Friday, 8 February, 2019 - 2:00 pm

In an effort to better understand his Jewish constituents, the Mayor reached out to a popular Rabbi.

The Rabbi invited the Mayor to spend Shabbat at his home.

The Rabbi made Kiddush Friday night on a full cup of wine. Then he made a l’chaim (a toast to life) after the fish on some fine Scotch.

The main course came with Israeli wine. They said grace after a meal with another cup of wine.

The next day they made Kiddush on wine at the synagogue.

After the service, they ate at the Kiddush and made a few more l'chaims.

They went home and the Rabbi made Kiddush for his family on another cup of wine, some l'chaim after fish, nice single malt with the cholent stew and some more wine for grace after the meal. And then when it got dark, another cup of wine for Havdalah (end of Shabbat).

The Mayor said to the Rabbi, "I had a wonderful time! Thank you for sharing Shabbat with me. I still don't get why you can't turn the lights off, but I do understand why you don't drive!"

In this week Torah Portion Teruma it begins with: Speak to the children of Israel, and they shall take for Me a contribution; from every person whose heart inspires him to generosity, you shall take My contribution.

There is an obvious anomaly here. “Have them take for me a contribution,” is a peculiar choice of words. The more appropriate expression would have been "they shall give Me a contribution,”

Many explanations have been presented over the ages. Let me present three.

The Midrash explains: Since G-d really owns everything, it is impossible to speak of giving Him anything. Giving usually implies I have ownership and I transfer the ownership to someone else. When we talk about the Master of the World, we don't use the expression "giving." Instead, we use the expression "taking." We are taking from G-d in order to give to G-d. “Take for me a contribution” means to take the contribution from me in order to give it to me.

There is another important message here. Giving is a form of taking. You are not giving me a contribution; G-d says. By giving for My causes, you are taking. Or as the Midrash famously puts it:

More than what benefactor does for a poor person, the poor person does for the benefactor.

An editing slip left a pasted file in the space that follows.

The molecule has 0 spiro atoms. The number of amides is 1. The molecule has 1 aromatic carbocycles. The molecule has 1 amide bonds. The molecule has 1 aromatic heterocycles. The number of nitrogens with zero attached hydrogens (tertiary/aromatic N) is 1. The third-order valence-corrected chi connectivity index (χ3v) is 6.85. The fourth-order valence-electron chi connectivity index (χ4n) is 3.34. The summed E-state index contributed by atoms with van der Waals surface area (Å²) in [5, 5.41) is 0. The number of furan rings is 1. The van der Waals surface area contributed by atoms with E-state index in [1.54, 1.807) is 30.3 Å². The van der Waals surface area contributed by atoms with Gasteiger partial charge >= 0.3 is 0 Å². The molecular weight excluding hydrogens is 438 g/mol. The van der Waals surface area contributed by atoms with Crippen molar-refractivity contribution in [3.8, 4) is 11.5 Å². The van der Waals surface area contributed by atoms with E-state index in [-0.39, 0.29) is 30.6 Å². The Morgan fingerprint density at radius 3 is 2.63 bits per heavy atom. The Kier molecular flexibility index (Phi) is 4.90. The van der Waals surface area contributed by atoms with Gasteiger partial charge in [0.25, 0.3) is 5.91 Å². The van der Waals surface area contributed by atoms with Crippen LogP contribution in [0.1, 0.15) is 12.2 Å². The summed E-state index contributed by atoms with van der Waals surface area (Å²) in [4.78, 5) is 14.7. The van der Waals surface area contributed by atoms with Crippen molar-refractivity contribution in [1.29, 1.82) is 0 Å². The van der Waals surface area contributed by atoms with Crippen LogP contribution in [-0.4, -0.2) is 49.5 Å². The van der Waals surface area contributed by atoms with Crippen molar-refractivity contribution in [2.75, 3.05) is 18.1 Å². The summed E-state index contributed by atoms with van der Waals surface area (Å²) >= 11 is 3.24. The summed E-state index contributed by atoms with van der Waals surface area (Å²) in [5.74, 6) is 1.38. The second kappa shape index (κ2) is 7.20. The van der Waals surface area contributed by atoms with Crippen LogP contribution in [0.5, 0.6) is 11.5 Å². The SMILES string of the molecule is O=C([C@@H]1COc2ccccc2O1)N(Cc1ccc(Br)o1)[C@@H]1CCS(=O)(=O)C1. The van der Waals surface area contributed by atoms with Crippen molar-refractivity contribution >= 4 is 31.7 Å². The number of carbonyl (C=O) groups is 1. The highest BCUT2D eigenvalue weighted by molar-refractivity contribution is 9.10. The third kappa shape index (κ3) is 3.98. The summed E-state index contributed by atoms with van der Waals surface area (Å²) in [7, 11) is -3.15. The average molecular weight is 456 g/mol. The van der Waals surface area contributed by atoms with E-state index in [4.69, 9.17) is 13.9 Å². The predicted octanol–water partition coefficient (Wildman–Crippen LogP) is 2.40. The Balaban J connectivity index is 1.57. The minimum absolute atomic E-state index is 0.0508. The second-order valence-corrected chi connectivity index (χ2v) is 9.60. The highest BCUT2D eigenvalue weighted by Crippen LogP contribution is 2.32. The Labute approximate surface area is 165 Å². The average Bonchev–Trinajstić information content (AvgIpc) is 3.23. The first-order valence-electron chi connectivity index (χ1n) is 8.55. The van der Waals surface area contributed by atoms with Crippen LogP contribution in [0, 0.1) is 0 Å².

When we give, we get much more. When we give, our lives are elevated to a higher, more dignified, more Divine plane. If one gives a person a donation, the money is a temporary thing. Perhaps it pays for the next meal; perhaps it pays for rent or tuition. It comes and goes. On the other hand, the person who 'gives,' he is receiving something eternal. He gives something to his soul that is priceless, he acquires a relationship with G-d that is timeless, and he received reward both in this world and the world to come that lasts for eternity.

This point is underscored the first time the Torah relates a story of giving. What is the first story of generosity in the Torah? It is when Abraham invites three guests to his tent, to relax under the shade, to eat and to drink. This is the first overt mention of an act of kindness in the Torah.

When we look at that story we see an anomaly. Three times in the story, the Torah repeats the phrase “taking.” "Let water be taken”. “I will take bread etc. What kind of expression is that? Abraham should have said: "I will give water”! “I will give bread!"

The answer, of course, is that Abraham is guiding his children for all future generations, that when you help someone else, you are not giving; you are taking. The greatest gift we can give ourselves is a life filled with love and caring toward other human beings. More than the host does for the guest, the guest does for the host.